whole amount charged as bills in circulation.
The amount of drafts assumed by Mr. TredwelL was about
#40|000. The amount of moni^y and other assets put in bis hands
exceeded that sum by about #9,000, out of which he was to be
allowed for expenses and exchange in converting these items into
funds current at the place where the drafts so assumed had been
made payable, and to account to the bank for the remainder. I
have now grven you, as nearly as I can, the state of the bank at
the time of my purchase of its stock, and of the manner ia
which the transfer was completed. For what has taken place
since thf^n, the old officers aoKi stockholders ought not to be held
I understand you to requiest from me an account of the maooer
in which the affairs of the bank were conducted while I remaio^
.connected with it.
At the time of the transfer^ Mr. Folletti the Ibrmer cashier, de*
^dtniag Uy continue* Mr. 6. H. I'racy consented to act as cashier*
but with the qnderstanding that it should be temporarily, and
shortly afterwards 1 was chosen president.
. By the arrangement made with Mr. Tredwell, the bank was
.deprived of all her cash resources, except the specie and foreign
notes actually in the vaults, and small sums due from other banks.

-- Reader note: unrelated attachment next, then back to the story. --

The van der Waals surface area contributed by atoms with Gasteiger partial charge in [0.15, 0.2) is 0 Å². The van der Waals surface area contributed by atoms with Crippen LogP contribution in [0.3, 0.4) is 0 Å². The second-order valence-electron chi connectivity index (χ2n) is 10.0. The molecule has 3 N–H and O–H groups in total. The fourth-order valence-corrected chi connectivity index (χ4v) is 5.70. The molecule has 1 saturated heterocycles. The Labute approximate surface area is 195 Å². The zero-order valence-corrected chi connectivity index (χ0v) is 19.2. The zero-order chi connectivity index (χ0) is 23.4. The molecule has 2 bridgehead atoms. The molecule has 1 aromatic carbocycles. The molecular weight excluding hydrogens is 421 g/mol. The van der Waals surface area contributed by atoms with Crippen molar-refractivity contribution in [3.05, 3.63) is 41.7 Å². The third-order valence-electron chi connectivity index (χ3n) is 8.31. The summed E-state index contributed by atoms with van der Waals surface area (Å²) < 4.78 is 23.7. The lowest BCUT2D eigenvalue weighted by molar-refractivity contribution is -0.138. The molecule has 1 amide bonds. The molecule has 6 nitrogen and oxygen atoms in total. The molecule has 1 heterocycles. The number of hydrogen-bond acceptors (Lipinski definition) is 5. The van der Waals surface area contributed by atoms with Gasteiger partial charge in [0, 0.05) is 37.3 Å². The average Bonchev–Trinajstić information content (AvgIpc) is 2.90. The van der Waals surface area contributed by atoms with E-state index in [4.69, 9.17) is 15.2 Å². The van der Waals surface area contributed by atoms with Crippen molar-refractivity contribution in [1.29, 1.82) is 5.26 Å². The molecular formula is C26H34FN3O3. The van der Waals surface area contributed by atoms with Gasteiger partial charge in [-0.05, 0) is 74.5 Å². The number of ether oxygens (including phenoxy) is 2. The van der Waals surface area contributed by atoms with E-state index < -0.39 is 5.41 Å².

Unfavorable rumors growing out of the change, soon began to
circulate ; a pretty severe run upon the bank here, and upon its
agents at Chicago, commenced, and was continued for some time.
I provided in Buffib 810,000, and in Utica $15,000, and made
an arrangement in Philadelphia for 920,000 more^ if wanted; mod
the bank sustained herself completely.
These funds were advanced out of my own resources, and by
my own exertions^ As they were put into the bank, her drafts
for some of the amounts were given : and this will account for the
amount of these in existence until very lately.
; An important arrangement was made by us for the redemptioa
of our bills at Chicago. A contract was made with Sirahan &
.Scott of that pidcc, by which that house agreed to take $10,000
of the notes of^ the bank and disburse them. At the end of ninety
days they were to return to the Bank of Ypsilanti that amount in
currency equal to that of the State bank of Illinois, and in the
mean time were to redeem all notes of the Ypsilanti bank that
might be ofllered to them, at two and a half per cent discount, in
Illinois money, and to disburse them again in the most advanta-
geous way for the bank. On the 24tb of October, 1 10,000 of the
notes were given them under this arrangement, and in November
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HOUSE DOCUMENTS. 689 '
an additiooal fum of like amount Theyv^ere also furnished
with (SyOOO of eastern funds, to aid them in their rederitption.
It is proper to say that, from advice received from them, from
time to time, it appears that the amount in their hands has not
been decreased: Of course this amount was not included in the
statement of droulation.
I understood that you considered this arrangement objectiona-
ble. I anb willing to admit that k was out of the ordinary train